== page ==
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Sound familiar? If your inbox is anything like mine, it’s probably become deluged by every brand you ever had so much as a fleeting relationship with.

Some emails have been dull, but some have been wonderfully eye catching, or even downright bizarre. The Barbican, for instance, sent out a pun-tastic Brutalist update (“Make your preferences concrete”). Glimpse sent us a note entitled “The most boring email ever” (reverse-pscyhology clickbait). Our absolute favourite, however, was Coppafeel, who tenuously linked GDPR to 90s pop with an image of N*Sync and “Bye Bye Bye”.

Subject lines aside, there are three really interesting learnings I’ve taken from my inbox. They’re all techniques I’ve seen from the commercial sector that I think are completely applicable for charities too.

  1. Put the recipient in control

GDPR itself arose from the wish to give individuals better rights and control over their data, so the brands who are giving customers control back have got it right. ASOS are a great example of a brand who’ve empowered their customers to do this. Starting with an email campaign, they gave options for what to hear about it, complimented by clear videos and digestible data principles on their website. Most recently, for the final push, they’ve taken to Instagram Stories to be where their audience is. It’s a great approach, and one that builds trust in its transparency.

The pitfall here is overdoing it. South Western Railway, sent out an early email with the subject line: “The power is in your hands”. For businesses, the prospect of losing database volume might be worrying, but for customers, it’s just another email.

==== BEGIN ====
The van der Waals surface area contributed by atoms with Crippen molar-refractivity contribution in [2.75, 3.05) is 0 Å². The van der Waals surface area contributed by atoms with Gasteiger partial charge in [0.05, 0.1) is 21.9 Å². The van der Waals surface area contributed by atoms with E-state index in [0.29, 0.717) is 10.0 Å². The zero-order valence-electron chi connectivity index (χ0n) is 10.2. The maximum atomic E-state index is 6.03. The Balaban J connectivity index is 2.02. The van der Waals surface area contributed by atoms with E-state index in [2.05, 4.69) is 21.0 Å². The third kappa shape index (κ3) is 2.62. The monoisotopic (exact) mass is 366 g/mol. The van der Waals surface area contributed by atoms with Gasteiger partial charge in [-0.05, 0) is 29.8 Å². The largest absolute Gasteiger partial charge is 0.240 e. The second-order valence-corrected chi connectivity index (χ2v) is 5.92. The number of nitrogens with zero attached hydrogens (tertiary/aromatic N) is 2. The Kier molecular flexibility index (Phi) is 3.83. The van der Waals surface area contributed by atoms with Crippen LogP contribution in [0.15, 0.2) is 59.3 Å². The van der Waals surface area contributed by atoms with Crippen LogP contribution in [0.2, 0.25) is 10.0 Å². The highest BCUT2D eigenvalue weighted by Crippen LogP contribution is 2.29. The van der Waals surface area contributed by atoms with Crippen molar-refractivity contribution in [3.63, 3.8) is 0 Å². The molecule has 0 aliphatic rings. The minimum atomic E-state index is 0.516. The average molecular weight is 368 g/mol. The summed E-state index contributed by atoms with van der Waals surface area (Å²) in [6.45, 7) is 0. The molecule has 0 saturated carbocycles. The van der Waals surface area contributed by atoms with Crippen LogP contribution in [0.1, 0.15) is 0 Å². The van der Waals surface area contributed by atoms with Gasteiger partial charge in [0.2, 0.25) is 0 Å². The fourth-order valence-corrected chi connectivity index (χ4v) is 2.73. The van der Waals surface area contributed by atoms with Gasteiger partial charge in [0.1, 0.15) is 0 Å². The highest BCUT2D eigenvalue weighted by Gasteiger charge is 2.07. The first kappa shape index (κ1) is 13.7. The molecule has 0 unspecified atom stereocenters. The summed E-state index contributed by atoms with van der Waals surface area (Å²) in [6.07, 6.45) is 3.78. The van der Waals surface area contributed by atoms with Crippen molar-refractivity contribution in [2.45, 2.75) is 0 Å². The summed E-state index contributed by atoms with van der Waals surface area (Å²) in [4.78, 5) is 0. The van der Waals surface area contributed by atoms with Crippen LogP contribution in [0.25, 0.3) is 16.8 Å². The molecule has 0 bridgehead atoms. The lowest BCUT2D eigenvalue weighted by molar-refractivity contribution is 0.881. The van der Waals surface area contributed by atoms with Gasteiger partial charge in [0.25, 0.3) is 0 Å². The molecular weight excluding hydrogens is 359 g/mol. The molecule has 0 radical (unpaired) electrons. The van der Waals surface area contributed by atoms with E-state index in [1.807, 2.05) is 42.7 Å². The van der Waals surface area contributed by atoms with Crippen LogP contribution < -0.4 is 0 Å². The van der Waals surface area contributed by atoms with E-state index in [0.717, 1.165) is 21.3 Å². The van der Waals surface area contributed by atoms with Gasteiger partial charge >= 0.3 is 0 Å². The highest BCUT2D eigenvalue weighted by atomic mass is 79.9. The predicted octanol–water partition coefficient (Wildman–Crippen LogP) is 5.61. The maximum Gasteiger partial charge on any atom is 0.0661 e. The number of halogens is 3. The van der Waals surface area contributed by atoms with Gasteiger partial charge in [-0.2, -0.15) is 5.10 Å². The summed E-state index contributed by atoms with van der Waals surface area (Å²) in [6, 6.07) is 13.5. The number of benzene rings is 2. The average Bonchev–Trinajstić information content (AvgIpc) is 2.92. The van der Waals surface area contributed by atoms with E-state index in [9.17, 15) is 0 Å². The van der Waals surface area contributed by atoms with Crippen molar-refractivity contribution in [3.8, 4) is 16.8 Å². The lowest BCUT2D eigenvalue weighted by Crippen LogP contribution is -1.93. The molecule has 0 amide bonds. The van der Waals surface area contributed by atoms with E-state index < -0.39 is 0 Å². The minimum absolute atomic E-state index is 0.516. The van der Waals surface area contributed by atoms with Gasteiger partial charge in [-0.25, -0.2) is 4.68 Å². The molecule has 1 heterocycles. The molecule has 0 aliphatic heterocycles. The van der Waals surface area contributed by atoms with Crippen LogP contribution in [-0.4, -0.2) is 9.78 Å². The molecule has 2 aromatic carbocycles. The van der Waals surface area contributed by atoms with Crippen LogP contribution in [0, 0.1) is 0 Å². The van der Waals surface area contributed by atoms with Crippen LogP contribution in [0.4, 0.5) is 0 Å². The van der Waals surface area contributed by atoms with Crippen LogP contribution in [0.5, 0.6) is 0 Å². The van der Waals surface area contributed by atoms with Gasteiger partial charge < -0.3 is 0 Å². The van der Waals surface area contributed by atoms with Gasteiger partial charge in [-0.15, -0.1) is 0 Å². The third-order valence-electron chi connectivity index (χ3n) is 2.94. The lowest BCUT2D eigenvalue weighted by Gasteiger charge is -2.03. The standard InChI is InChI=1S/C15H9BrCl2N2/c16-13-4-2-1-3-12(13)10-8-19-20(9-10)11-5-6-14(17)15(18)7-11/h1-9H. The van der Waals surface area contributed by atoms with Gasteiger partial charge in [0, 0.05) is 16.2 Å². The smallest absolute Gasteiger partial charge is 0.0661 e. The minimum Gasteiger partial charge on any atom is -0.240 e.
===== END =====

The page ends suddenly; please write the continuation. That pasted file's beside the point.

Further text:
1. Make it seamless

Updating your preferences is clunky at the best of times, but having to do it for all the emails you’re subscribed to in one week? Forget it. The best brands have found ways to make this feel really simple. A great example is the Guardian, who added a homepage banner to their site with a quick one-click option to refresh consent. Others have offered simple icons to help guide you, and developed one-click solutions, registering the update straight from your email, without the need to fill out any forms.

  1. Think about giving your audience something back

Consider what more you can do for your audience. Going back to those brilliant subject lines, the one thing they share is that they made us all laugh. At the simplest level, it’s about providing value, rather than just keeping nagging your audience.

There are some other great examples where this has been taken further. Manchester United have been referenced within the sector as being a little overzealous: fans arrived to matches to find all possible advertising spaces in the stadium covered in opt-in messaging. However, what works is how they harnessed GDPR as an opportunity to reconnect and reaffirm the loyalty of their fan base. They handed out signed photos of players at matches and created a player-led update video. In short, they reconnected their fans and affirmed their identities as supporters.

On “GDPR-eve” it feels all to easy to dust ourselves down and put our feet up after long-planned campaigns. Yet with those exploding inboxes, we’re waking up to a new era with charity supporters who feel much more empowered to ask questions about, and manage, their data. It gives us a brand new opportunity to connect with them and offer supporter experiences that are more transparent, seamless and give something back.